How to approach a Yogini
“Yoga is the journey of the self, through the self, to the self”
- The Bhagavad Gita
Powerless to be herself, Sita Johnson jumped off the balcony of her Tuscan home, hidden unassumingly in the suburbs of Atlanta.
She had become overwhelmed by the steepness of expectations. Perhaps, she should never have come to this cruel country. She could have continued to be a Yogini in her own land.
Sita had short dark hair, and her brown almond eyes longed in despair for a home. She wore a red and white flowery Versace dress, blue Christian Louboutin shoes, and on her fingers contemplating over the fence of the balcony was a gold wedding ring. Sita looked down the balcony and saw her daughter Amy, a brunette with dark eyes, shaded by the branches of the Autumn cherry trees, watering the flowers beside the cobbled brick path. Amy waved at her, and Sita smiled for her.
Sita would never belong.
Amy remembered feeling content watching the soft dance of the butterflies. When she saw her mother, her dress fluttering in the wind, jumping from the balcony to crash on the stone motor-court, Amy froze.
“Mama?” her voice shocked as she stared at her mother lying on her blood that stretched over the cobbled gray stones of the motor-court. The butterflies sustained their dance, some over her tranquil body, some about Amy’s appalled face.
Amy’s father, James Johnson, was driving his blue Porsche into the motor-court, when he saw his wife jump. He slammed on the break, froze, horrified, and whispered;
It took a few long minutes for father and daughter to understand what Sita had done. They gazed at each other, shocked, and then looked back at the body on the ground.
‘Mama!’ shouted Amy, rushing to her mother’s dead body.
James opened the door, and stood beside his car, watching, stunned, at his daughter wailing over her mother’s body.
For the next few weeks, James felt as though life was drifting. The calls he had to make, the arrangements for the funeral, those he had to thank for their kindness, all seemed like a bad dream. It felt he had to awaken from the motions of that dream, only to see his distraught Amy giving the eulogy in that small church, and it broke his heart.
‘My mother was an immigrant’ spoke Amy to the audience of family and friends ‘When she was young, she was a Yogini’
James studied the closed casket, and the portrait of Sita as a young woman, wearing a Sari, smiling.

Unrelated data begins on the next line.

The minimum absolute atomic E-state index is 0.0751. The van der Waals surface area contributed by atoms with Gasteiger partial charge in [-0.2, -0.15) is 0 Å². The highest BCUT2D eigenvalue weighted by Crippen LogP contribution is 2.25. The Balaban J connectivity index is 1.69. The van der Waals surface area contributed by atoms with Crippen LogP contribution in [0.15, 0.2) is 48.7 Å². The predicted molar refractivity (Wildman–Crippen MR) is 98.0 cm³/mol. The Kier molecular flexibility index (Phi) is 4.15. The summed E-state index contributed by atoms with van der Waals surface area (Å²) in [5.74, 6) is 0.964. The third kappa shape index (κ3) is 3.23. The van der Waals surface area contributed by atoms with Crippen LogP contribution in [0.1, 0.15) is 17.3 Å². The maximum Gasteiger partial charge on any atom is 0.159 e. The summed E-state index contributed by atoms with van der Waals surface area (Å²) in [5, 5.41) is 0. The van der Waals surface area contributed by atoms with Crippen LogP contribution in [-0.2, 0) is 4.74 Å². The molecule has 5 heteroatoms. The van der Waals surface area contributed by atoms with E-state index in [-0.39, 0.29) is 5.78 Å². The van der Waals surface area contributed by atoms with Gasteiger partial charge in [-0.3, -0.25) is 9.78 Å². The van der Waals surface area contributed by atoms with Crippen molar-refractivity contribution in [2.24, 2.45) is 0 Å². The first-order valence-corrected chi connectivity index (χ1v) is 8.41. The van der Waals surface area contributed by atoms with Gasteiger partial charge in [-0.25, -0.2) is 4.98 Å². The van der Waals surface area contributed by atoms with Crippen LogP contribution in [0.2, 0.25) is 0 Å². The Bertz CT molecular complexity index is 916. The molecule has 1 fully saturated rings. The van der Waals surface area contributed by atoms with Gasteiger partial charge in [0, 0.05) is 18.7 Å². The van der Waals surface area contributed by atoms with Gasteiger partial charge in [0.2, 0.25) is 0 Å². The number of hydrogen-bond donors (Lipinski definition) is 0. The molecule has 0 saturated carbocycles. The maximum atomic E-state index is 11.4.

Twenty years ago, James was a stranger in India, in Kerala. He was a rebellious young man who thought of travelling the world before settling into a career in finance. He was mesmerized by that India village untouched by modernity, cycling down those dusty streets of noise and exotic scents, sporting a blue shirt, khaki shorts, and sandals. There were not many white people here, he thought, and he knew he seemed strange to these curious brown faces, on that large Hero bicycle.
Tired, he stopped by a stall, where he ordered some tea.
‘Chai?’ he asked, holding a few coins in his hand. It was among the few words he knew.
“Well, ain’t that something” spoke the tea seller in a Louisiana accent ‘A white boy on a Hero bicycle?”
James stared at the tea seller and could not hide his smile. The man selling him his tea was his countryman, an elderly African American. The man shook James hands as though they were old friends.
“Chai’s on the house’ said the tea seller. “What’s your name. Where you from?”
“James” came the reply “I’m from Georgia…. Atlanta.”
“The name is Gerald, but I go by Thambi now.” Explained the Tea Seller “I was born in Louisiana, but I’m from these parts.”
Thambi looked past James, smiled, and spoke in the Malayalam language at a customer. James turned back and saw a young lady wearing a red half sari, and long jet-black hair that flowed to her knees, as was the custom of the women of this village of India. On her forehead was a red dot, and she wore her sari.
James could swear that in that one minute they had looked at each other, the streets grew silent, even the bark of the dogs.
Being the sort of person, she was, Sita attempted to hide a smile and walked towards Thambi, speaking to him in that strange language.
All James could discern was ‘Thambi Uncle’ but the rest was just gibberish to him.
James seemed fascinating to Sita, as well. He wore his shirt in a way she had never seen men wear. He wore khaki shorts and she had never seen a grown man wear this.
After she left, Thambi transitioned seamlessly to English again, and spoke to James.
Thambi had also come here to this village half a century ago, and he had married a woman here, had children, and grandchildren. He did not want to leave.
Thambi was clever and could tell immediately that James could only understand this village from the point of view of his own upbringing.
‘She teaches at the Yoga school’ said Thambi.
‘Is it appropriate for me to visit her school?”